Read Your Heart Rate Like a Pro

RHR and Its potential use for early signs of heart disease and COVID-19

2 min readJul 3, 2020

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Do you know that you can start to manage your health by simply reading your Resting Heart Rate (RHR), which is not only an important health indicator for heart health but also your immune systems’ status?

RHR is the heart rate measured when you are static, and there are plenty of devices available to help you do that, including Apple Watch, Alivecor, or most blood pressure machines. If your RHR is higher than 120bpm (beats per minute), it can be a sign that something needs further attention.

Why is RHR significant to our immune system?

Scientific evidence has shown a strong link between RHR and influenza (1), which usually triggers strong immune responses. With help from widely available wearable devices, we can collect RHR data frequently at home. This is a reliable indicator that our immune system has been triggered because when the Sympathetic Nerve System (SNS)(2) rises, our RHR will also rise. This is an early indicator that something is wrong and can be identified even before your body temperature rises.

How can RHR analysis be applied to COVID-19 Detection?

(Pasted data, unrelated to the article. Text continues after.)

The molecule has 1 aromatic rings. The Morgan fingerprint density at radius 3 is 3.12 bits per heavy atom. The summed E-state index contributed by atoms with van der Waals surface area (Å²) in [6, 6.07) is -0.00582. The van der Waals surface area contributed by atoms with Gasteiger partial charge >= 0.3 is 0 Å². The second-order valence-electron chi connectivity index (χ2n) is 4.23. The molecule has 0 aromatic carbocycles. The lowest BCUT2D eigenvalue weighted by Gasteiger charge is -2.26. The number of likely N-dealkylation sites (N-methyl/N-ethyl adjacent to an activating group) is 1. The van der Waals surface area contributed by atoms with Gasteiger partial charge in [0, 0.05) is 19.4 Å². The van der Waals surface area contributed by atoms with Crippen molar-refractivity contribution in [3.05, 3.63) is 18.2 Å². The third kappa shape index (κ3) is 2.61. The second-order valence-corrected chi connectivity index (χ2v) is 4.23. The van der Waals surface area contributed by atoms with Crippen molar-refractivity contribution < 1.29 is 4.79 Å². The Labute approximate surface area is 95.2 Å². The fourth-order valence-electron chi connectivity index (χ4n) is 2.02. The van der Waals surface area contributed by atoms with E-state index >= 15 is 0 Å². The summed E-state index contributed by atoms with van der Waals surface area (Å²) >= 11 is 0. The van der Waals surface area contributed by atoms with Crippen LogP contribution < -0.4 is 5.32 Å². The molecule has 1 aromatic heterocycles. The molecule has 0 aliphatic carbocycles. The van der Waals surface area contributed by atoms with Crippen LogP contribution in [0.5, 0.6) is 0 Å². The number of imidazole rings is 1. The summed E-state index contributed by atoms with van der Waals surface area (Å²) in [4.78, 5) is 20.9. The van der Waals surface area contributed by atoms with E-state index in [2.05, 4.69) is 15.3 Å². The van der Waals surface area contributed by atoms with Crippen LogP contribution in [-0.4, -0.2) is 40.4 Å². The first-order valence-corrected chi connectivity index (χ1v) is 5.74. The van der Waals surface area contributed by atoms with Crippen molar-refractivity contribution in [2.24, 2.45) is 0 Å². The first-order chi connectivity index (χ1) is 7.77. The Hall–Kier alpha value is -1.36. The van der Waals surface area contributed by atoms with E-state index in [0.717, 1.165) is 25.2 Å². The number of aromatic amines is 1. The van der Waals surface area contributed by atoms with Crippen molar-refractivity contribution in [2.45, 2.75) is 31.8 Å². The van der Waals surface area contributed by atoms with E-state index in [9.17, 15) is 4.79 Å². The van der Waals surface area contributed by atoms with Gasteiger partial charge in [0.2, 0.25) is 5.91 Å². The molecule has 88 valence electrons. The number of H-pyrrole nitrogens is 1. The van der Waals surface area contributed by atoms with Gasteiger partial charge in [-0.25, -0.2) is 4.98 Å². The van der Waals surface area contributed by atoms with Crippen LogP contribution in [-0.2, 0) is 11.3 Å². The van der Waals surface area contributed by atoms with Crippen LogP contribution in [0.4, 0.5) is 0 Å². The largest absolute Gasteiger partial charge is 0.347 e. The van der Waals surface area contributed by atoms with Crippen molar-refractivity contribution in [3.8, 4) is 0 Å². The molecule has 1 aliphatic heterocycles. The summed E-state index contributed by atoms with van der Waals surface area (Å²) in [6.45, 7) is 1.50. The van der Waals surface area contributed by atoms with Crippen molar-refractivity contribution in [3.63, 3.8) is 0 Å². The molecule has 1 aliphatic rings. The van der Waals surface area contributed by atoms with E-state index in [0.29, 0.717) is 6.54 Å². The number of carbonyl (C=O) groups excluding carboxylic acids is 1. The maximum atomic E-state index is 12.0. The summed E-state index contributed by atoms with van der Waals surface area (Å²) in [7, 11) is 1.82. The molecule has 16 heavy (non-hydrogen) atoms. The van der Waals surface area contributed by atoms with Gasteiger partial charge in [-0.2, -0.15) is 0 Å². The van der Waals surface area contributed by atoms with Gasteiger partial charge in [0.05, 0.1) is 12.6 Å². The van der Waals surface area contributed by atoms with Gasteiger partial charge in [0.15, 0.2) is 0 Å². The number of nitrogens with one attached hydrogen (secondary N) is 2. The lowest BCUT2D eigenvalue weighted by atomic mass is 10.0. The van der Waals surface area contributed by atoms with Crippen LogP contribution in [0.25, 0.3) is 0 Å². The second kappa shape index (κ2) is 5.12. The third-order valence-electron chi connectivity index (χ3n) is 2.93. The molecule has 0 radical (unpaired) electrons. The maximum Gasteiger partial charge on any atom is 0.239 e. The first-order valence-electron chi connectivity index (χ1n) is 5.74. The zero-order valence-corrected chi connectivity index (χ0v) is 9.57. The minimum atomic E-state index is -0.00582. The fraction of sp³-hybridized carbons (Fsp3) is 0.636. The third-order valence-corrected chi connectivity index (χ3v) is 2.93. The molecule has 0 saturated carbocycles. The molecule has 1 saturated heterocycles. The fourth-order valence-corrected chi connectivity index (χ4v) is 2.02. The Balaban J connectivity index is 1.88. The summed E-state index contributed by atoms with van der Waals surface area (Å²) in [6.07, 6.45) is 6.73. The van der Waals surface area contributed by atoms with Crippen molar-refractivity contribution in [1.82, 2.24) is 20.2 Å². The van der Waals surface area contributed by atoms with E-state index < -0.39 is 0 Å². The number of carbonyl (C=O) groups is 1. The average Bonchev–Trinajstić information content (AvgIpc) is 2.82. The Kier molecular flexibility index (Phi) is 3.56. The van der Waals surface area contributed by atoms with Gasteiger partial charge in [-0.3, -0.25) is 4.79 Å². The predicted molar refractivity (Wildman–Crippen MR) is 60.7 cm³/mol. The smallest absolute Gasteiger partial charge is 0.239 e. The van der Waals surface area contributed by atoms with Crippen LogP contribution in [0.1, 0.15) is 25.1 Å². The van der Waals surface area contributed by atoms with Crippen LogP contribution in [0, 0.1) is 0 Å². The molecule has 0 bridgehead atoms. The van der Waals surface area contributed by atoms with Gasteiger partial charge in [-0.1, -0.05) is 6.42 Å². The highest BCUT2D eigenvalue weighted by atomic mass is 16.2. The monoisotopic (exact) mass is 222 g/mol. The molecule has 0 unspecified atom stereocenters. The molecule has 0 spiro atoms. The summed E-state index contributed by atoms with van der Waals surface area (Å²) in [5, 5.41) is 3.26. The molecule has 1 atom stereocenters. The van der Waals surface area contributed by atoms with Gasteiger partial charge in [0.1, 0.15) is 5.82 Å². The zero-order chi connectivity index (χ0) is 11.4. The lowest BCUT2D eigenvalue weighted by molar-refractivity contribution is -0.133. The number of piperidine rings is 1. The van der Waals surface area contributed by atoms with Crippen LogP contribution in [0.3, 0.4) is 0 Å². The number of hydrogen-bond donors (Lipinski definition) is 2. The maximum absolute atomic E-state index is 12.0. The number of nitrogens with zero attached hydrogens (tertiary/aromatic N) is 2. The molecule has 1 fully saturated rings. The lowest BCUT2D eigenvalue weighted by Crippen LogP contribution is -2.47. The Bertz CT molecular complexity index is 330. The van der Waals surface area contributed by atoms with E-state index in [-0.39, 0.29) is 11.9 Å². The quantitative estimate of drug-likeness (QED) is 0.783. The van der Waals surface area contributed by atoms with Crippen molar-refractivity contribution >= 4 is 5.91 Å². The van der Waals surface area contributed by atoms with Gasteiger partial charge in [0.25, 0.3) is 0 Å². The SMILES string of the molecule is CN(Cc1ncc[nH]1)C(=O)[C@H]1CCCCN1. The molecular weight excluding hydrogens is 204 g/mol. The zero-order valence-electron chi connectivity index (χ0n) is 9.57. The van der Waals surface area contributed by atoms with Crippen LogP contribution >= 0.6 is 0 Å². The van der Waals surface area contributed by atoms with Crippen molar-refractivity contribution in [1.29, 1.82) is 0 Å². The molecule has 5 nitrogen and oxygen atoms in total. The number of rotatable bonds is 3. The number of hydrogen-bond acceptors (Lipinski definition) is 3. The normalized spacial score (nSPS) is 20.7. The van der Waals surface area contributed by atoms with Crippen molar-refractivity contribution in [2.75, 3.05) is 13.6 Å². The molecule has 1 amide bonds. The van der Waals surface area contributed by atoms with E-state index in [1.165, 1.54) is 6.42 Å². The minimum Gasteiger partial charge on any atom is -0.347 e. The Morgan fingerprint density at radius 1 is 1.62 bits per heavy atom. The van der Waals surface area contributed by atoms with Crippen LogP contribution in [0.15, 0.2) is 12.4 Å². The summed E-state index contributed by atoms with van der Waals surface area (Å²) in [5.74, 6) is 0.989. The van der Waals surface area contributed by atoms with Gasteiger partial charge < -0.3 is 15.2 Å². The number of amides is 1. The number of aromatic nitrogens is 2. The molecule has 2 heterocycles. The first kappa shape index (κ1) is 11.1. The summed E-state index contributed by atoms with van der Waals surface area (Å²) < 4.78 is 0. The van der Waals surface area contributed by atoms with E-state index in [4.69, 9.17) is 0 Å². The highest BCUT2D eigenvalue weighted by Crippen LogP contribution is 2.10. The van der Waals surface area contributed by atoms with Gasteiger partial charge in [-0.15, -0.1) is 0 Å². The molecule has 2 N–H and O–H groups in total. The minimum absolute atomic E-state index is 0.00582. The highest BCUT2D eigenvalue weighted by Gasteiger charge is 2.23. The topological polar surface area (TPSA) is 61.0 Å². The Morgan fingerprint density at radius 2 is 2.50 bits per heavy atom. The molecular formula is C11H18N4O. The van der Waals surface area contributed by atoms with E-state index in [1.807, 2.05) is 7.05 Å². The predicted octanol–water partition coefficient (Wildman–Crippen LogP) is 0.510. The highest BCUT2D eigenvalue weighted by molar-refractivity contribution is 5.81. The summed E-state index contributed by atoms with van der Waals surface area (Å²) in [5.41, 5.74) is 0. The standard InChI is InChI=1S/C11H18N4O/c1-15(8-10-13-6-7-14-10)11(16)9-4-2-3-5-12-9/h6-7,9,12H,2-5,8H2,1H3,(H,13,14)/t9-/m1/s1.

RHR can be very useful when it comes to early #COVID19 and help us manage #COVID19 in a more efficient fashion. Wearable devices play a key role in collecting massive amounts of information, while Medical AI( Artificial Intelligence) is crucial to building the disease model and making early warnings possible.

More work still needs to be done, but the good news is that we have all the tools we need. In the current pandemic, we need all the help we can get to understand the infection risk and to re-shape our world for the better.

Read more about Smart Care For Heart Disease Patients During and Post-Pandemic

1: “Harnessing wearable device data to improve state-level real-time surveillance of influenza-like illness in the USA: a population-based study.” Jennifer M Radin, PhD, Nathan E Wineinger, PhD , Prof Eric J Topol, MD, Steven R Steinhubl, MD Open AccessPublished:January 16, 2020DOI:

2: Li X, Dunn J, Salins D, et al. Digital health: tracking physiomes and activity using wearable biosensors reveals useful health-related information. PLoS Biol 2017; 15: e2001402.




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